Titel: First English reading book: Engelsch leesboek voor instituten, gymnasiën en hoogere burgerscholen: met Nederlandsche woordenlijst
Auteur: Herrig, Ludwig
Uitgave: Arnhem: J. Voltelen, 1869 *
Auteursrechten: Zie auteursrechten
Citeerinstructie: Bijzondere Collecties van de Universiteit van Amsterdam, UBM: IWO 513 H 21
Onderwerp: Taal- en letterkunde naar afzonderlijke talen: Engelse taalkunde
Trefwoord: Leesvaardigheid, Engels, Leermiddelen (vorm)
* jaar van uitgave niet op de gebruikelijke wijze verkregen, mogelijk betreft het een schatting
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   First English reading book: Engelsch leesboek voor instituten, gymnasiën en hoogere burgerscholen: met Nederlandsche woordenlijst
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wretched attempt, and because, as it turned
out, I had done what was right; they too,
poor fellows, evidently began to like me
immensely, on account of the hard - heart-
edness which had enabled me to baffle their
The Arabs adhere to those ancestral
principles of breadbaking which have been
sanctioned by the experience of ages. The
very first baker of bread that ever lived,
must have done his work exactly as the
Arab does at this day. He takes some meal,
and holds it out in the hollow of his hands
whilst his comrade pours over it a few
drops of water; he then mashes up the
moistened flour into a paste, which he pulls
into small pieces, and thrusts into the em-
bers; his way of baking exactly resembles
the craft or mystery of roasting chesnuts,
as practised by children; there is the same
prudence and circumspection in choosing a
good berth for the morsel — the same en-
terprise, and self-sacrificing valour, in pull-
ing it out with the fingers.
The manner of my daily march was this.
At about an hour before dawn, I rose, and
made the most of about a pint of water,
which 1 allowed myself for washing. Then
I breakfasted upon tea, and bread. As soon
as the beasts were loaded, I mounted my
camel, and pressed forward; my poor Arabs
being on foot would sometimes moan with
fatigue, and pray for rest, but 1 was an-
xious to enable them to perform their con-
tract for bringing me to Cairo within the
stipulated time, and I did not therefore
aUow a halt until the evening came. About
mid day, or soon after, Mysseri used to
bring up his camel alongside of mine, and
supply me with a piece of bread softened
in water (for it was dried hard like board),
and also (as long as it lasted) with a piece
of the tongue; after this there came into
my hand (how well 1 remember it!) the
Uttle tin cup half filled with wine and water.
As long as you are journeying in the
interior of the Desert you have no par-
ticular point to make for as your resting
place. The endless sands yield nothing but
small stunted shrubs — even these fail after
the first two or three days, and from that
time you pass over broad plains — you
pass over newly reared hills — you pass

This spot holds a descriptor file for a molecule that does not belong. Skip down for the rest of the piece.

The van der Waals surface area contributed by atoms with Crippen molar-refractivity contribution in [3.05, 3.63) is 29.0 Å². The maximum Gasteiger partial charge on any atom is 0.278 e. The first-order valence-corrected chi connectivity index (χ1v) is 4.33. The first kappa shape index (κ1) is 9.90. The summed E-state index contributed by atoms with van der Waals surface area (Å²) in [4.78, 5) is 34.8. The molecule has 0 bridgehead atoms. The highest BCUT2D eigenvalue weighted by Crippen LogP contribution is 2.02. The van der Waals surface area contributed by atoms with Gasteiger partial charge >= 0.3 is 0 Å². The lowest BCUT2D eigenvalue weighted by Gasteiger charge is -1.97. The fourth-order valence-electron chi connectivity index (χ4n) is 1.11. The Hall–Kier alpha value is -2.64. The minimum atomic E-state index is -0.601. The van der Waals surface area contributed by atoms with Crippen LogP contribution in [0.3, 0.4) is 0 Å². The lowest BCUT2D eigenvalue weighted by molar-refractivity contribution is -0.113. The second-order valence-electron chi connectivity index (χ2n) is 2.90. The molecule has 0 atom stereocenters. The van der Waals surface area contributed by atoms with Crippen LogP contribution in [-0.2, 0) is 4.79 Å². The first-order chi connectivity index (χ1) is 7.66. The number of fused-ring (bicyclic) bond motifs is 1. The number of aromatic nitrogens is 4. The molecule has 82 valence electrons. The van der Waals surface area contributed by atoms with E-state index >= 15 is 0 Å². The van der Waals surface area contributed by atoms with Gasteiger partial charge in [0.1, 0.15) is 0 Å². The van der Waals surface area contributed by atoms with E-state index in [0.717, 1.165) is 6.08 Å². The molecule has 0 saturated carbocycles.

through valleys that the storm of the last
week has dug, and the hills, and the val-
leys are sand, sand, sand, still sand, and
only sand, and sand, and sand again. The
earth is so samely, that your eyes turn
towards heaven — towards heaven, I mean,
in the sense of sky. You look to the Sun,
for he is your task-master, and by him you
know the measure of the work that you
have done, and the measure of the work
that remains for you to do; He comes when
you strike your tent in the early morning,
and then, for the first hour of the day, as
you move forward on your camel, he stands
at your near side., and makes you know
that the whole day's toil is before you —
then for a while, and a long while you see
him no more, for you are veiled and shroud-
ed, and dare not look upon the greatness
of his glory, but you know where he strides
over head, by the touch of his flaming
sword. No words are spoken, but your
Arabs moan, your camels sigh, your skin
glows, your shoulders ache, and for sights
you see the pattern, and the web of the
silk that veils your eyes, and the glare of
the outer light. Time labours on — your
skin glows, and your shoulders ache, your
Arabs moan, your camels sigh, and you see
the same pattern in the silk, and the same
glare of light beyond, but conquering Time
marches on, and by and by the descending
sun has compassed the Heaven, and now
softly touches your right arm, and throws
your lank shadow over the sand, right along
on the way for Persia; then again you look
upon his face, for his power is all veiled
in his beauty, and the redness of flames
has become the redness of roses—the fair,
wavy cloud that fled in the morning now
comes to his sight once more — comes
blushing, yet still comes on — comes burn-
ing with blushes, yet hastens, and clings
to his side.
Then arrives your time for resting. The
world about you is all your own, and there,
where you will, you pitch your solitary
tent; there is no living thing to dispute
your choice. When at last the spot had
been fixed upon, and we came to a halt,
one of the Arabs would touch the chest of
my camel, and utter at the same time a
peculiar gurgling sound; the beast instantly
understood, and obeyed the sign, and slowly
sunk under me, till she brought her body
to a level with the ground; then gladly
enough I alighted; the rest of the camels
were unloaded, and turned loose to browse
upon the shrubs of the Desert, where shrubs
there were, or where these failed, to wait
for the small quantity of food, that was
allowed them out of our stores.
My servants, helped by the Arabs, busied j;
themselves in pitching the tent, and kind-
ling the fire. Whilst this was doing I used
to walk away towards the East, confiding
in the print of my foot as a guide for my
return. Apart from the cheering voices
of my attendants, I could better know and